interest is applied to whatever balance exists at the end of the billing cycle…..

so if you put $10/day on the card and pay off 10/day you wont have any interest applied

if you put 10/day on the card and pay off everything on the last day of the cycle you wont have any interest applied

if you 10/day on the card and only pay 1/2 on the last day……youll be charged interest on the balance…….and next month you start with **what you didnt pay + interest**

Different credit cards charge it different ways, so there’s no one-size-fits-all answer.

But *generally speaking*:

1. Any interest only applies to an unpaid balance. If you pay your balance in full, no interest is generated.

2. Interest kicks in once that unpaid balance occurs. This will depend on your due date. Most cards have roughly 21 days after your billing date, and usually a few days of grace, because any owed money is classified as “unpaid”. This adds on to any existing balance that isn’t paid.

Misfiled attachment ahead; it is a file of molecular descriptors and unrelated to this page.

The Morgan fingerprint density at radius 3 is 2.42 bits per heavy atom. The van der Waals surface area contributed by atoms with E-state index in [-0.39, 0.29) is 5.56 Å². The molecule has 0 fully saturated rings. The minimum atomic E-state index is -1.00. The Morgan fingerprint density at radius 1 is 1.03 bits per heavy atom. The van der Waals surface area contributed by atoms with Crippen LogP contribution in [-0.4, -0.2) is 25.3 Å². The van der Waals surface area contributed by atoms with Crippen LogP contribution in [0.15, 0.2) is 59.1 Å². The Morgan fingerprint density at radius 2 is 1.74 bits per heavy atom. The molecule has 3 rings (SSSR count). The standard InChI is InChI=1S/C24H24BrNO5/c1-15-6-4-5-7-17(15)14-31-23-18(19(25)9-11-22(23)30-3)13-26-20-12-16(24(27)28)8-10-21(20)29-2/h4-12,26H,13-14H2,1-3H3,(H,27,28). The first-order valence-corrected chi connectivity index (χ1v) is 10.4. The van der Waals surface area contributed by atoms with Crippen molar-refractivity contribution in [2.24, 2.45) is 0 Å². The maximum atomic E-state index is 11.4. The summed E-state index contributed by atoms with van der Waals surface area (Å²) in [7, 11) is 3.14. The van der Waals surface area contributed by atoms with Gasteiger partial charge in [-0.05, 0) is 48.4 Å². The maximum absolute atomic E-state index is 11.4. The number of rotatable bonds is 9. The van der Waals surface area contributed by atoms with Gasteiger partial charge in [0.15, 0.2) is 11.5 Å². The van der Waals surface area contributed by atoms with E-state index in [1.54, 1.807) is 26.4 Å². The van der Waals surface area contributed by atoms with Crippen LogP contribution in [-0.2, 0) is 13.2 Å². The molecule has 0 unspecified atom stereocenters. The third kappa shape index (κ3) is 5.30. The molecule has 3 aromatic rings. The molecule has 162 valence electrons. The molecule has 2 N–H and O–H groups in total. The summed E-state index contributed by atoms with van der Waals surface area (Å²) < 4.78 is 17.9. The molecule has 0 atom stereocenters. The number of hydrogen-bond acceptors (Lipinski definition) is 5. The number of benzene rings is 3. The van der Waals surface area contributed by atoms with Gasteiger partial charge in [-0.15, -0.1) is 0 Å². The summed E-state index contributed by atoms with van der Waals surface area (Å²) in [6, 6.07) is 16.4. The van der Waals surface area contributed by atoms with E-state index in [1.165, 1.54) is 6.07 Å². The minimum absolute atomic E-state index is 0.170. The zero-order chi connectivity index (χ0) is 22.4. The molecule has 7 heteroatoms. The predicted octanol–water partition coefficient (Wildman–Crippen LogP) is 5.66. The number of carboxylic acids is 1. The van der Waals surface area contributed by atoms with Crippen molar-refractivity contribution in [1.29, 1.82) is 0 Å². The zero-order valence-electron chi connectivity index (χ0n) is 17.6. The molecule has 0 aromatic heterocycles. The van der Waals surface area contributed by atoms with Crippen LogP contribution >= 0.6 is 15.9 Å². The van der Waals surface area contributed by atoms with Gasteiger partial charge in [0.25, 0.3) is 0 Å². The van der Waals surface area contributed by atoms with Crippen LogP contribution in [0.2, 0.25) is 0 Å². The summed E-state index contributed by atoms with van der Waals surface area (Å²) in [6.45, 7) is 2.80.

3. Unpaid balances are usually then calculated on a daily rate, called the Daily Periodic Rate, which is a function of your Annual Percentage Rate (usually divided by 360 or 365). For example, if your APR is 24% (that’s the number you’d usually see when signing up for a credit card) your DPR is .065%.

4. Every day you don’t pay off an unpaid balance, you gain interest owed. In the example above, if you have a $1000 outstanding balance, every day you pay $.65. However, it compounds, so you’d add $.65 every day and then calculate the interest on $1000.65 instead, and then the next day 1001.30, and so on. You’d have to pay roughly $21 or so if you left that balance go for the whole month.

5. Not all credit cards do it daily–some average your balance through the 30 days of your billing cycle and apply it once a month.

Whatever remains from the statement balance after your payment due date gets charged interest. The interest usually gets compounded daily. That means on day 1 after your due date you’ll get charged the APR divided by 365 days as a percentage of your statement balance and that interest is added immediately to the principal the next day to be charged another day’s worth of interest. Whatever credit you use after your statement comes, won’t be added to the principal for the interest calculation until your next statement due date.

## Latest Answers